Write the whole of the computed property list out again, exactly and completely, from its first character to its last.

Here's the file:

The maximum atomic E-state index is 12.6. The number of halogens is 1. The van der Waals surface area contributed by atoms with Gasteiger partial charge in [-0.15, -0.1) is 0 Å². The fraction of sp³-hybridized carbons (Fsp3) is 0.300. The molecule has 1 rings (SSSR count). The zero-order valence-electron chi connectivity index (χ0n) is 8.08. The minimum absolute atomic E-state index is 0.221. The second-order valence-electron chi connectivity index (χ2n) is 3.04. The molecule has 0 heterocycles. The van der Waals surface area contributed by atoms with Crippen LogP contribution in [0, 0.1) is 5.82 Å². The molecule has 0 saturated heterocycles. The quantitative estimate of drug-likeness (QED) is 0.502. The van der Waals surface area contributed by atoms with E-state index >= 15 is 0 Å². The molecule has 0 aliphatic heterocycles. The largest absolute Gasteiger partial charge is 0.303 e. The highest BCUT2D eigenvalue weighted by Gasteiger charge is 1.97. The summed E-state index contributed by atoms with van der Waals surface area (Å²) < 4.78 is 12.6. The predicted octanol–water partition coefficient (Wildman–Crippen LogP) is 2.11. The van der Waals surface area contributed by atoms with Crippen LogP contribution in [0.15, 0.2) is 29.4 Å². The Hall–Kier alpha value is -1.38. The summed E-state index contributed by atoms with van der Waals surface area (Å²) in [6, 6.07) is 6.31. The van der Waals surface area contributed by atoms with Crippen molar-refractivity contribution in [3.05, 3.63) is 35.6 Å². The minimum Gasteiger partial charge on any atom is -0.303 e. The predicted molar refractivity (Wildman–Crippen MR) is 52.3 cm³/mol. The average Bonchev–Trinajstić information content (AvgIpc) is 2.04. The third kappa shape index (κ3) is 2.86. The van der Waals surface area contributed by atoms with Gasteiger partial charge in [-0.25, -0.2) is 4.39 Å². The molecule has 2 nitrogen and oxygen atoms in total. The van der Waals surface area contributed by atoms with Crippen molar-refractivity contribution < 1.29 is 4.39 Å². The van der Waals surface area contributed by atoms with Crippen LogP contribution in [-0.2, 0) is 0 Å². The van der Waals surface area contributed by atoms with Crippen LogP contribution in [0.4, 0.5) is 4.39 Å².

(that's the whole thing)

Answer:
The maximum atomic E-state index is 12.6. The number of halogens is 1. The van der Waals surface area contributed by atoms with Gasteiger partial charge in [-0.15, -0.1) is 0 Å². The fraction of sp³-hybridized carbons (Fsp3) is 0.300. The molecule has 1 rings (SSSR count). The zero-order valence-electron chi connectivity index (χ0n) is 8.08. The minimum absolute atomic E-state index is 0.221. The second-order valence-electron chi connectivity index (χ2n) is 3.04. The molecule has 0 heterocycles. The van der Waals surface area contributed by atoms with Crippen LogP contribution in [0, 0.1) is 5.82 Å². The molecule has 0 saturated heterocycles. The quantitative estimate of drug-likeness (QED) is 0.502. The van der Waals surface area contributed by atoms with E-state index >= 15 is 0 Å². The molecule has 0 aliphatic heterocycles. The largest absolute Gasteiger partial charge is 0.303 e. The highest BCUT2D eigenvalue weighted by Gasteiger charge is 1.97. The summed E-state index contributed by atoms with van der Waals surface area (Å²) < 4.78 is 12.6. The predicted octanol–water partition coefficient (Wildman–Crippen LogP) is 2.11. The van der Waals surface area contributed by atoms with Crippen LogP contribution in [0.15, 0.2) is 29.4 Å². The Hall–Kier alpha value is -1.38. The summed E-state index contributed by atoms with van der Waals surface area (Å²) in [6, 6.07) is 6.31. The van der Waals surface area contributed by atoms with Crippen molar-refractivity contribution in [3.05, 3.63) is 35.6 Å². The minimum Gasteiger partial charge on any atom is -0.303 e. The predicted molar refractivity (Wildman–Crippen MR) is 52.3 cm³/mol. The average Bonchev–Trinajstić information content (AvgIpc) is 2.04. The third kappa shape index (κ3) is 2.86. The van der Waals surface area contributed by atoms with Gasteiger partial charge in [-0.25, -0.2) is 4.39 Å². The molecule has 2 nitrogen and oxygen atoms in total. The van der Waals surface area contributed by atoms with Crippen molar-refractivity contribution < 1.29 is 4.39 Å². The van der Waals surface area contributed by atoms with Crippen LogP contribution in [-0.2, 0) is 0 Å². The van der Waals surface area contributed by atoms with Crippen LogP contribution in [0.4, 0.5) is 4.39 Å².